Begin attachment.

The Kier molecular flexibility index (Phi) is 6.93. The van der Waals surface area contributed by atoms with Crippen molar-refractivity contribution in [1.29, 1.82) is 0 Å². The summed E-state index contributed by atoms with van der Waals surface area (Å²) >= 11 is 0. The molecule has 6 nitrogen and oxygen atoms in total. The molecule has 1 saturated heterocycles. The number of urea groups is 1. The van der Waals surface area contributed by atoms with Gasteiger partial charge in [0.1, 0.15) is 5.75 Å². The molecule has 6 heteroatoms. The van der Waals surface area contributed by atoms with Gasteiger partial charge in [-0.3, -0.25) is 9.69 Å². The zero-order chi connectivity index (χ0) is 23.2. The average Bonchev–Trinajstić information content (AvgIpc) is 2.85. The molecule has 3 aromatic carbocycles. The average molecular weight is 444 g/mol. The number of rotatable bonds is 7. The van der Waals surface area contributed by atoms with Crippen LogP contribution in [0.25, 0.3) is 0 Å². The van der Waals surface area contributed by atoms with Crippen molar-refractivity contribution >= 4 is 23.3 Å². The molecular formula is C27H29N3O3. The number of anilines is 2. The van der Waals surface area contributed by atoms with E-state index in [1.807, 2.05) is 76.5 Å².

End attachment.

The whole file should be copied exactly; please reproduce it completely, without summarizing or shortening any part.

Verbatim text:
The Kier molecular flexibility index (Phi) is 6.93. The van der Waals surface area contributed by atoms with Crippen molar-refractivity contribution in [1.29, 1.82) is 0 Å². The summed E-state index contributed by atoms with van der Waals surface area (Å²) >= 11 is 0. The molecule has 6 nitrogen and oxygen atoms in total. The molecule has 1 saturated heterocycles. The number of urea groups is 1. The van der Waals surface area contributed by atoms with Gasteiger partial charge in [0.1, 0.15) is 5.75 Å². The molecule has 6 heteroatoms. The van der Waals surface area contributed by atoms with Gasteiger partial charge in [-0.3, -0.25) is 9.69 Å². The zero-order chi connectivity index (χ0) is 23.2. The average Bonchev–Trinajstić information content (AvgIpc) is 2.85. The molecule has 3 aromatic carbocycles. The average molecular weight is 444 g/mol. The number of rotatable bonds is 7. The van der Waals surface area contributed by atoms with Crippen LogP contribution in [0.25, 0.3) is 0 Å². The van der Waals surface area contributed by atoms with Crippen molar-refractivity contribution >= 4 is 23.3 Å². The molecular formula is C27H29N3O3. The number of anilines is 2. The van der Waals surface area contributed by atoms with E-state index in [1.807, 2.05) is 76.5 Å².